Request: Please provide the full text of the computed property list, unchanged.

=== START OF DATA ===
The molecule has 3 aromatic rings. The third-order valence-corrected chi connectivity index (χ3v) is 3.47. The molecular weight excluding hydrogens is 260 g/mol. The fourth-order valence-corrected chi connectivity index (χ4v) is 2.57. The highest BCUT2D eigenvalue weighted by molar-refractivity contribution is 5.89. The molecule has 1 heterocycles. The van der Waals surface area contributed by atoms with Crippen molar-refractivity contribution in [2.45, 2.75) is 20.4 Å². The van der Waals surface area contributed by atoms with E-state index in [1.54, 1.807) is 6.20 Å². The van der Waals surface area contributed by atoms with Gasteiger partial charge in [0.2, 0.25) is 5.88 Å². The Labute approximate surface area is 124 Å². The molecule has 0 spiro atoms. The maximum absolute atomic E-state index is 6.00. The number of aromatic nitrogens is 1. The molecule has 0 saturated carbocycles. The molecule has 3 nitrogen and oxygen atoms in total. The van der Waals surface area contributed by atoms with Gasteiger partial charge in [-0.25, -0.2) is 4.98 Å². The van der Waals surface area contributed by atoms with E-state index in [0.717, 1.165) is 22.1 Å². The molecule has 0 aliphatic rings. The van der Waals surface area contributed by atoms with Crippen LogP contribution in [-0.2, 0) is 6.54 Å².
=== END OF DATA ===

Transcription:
The molecule has 3 aromatic rings. The third-order valence-corrected chi connectivity index (χ3v) is 3.47. The molecular weight excluding hydrogens is 260 g/mol. The fourth-order valence-corrected chi connectivity index (χ4v) is 2.57. The highest BCUT2D eigenvalue weighted by molar-refractivity contribution is 5.89. The molecule has 1 heterocycles. The van der Waals surface area contributed by atoms with Crippen molar-refractivity contribution in [2.45, 2.75) is 20.4 Å². The van der Waals surface area contributed by atoms with E-state index in [1.54, 1.807) is 6.20 Å². The van der Waals surface area contributed by atoms with Gasteiger partial charge in [0.2, 0.25) is 5.88 Å². The Labute approximate surface area is 124 Å². The molecule has 0 spiro atoms. The maximum absolute atomic E-state index is 6.00. The number of aromatic nitrogens is 1. The molecule has 0 saturated carbocycles. The molecule has 3 nitrogen and oxygen atoms in total. The van der Waals surface area contributed by atoms with Gasteiger partial charge in [-0.25, -0.2) is 4.98 Å². The van der Waals surface area contributed by atoms with E-state index in [0.717, 1.165) is 22.1 Å². The molecule has 0 aliphatic rings. The van der Waals surface area contributed by atoms with Crippen LogP contribution in [-0.2, 0) is 6.54 Å².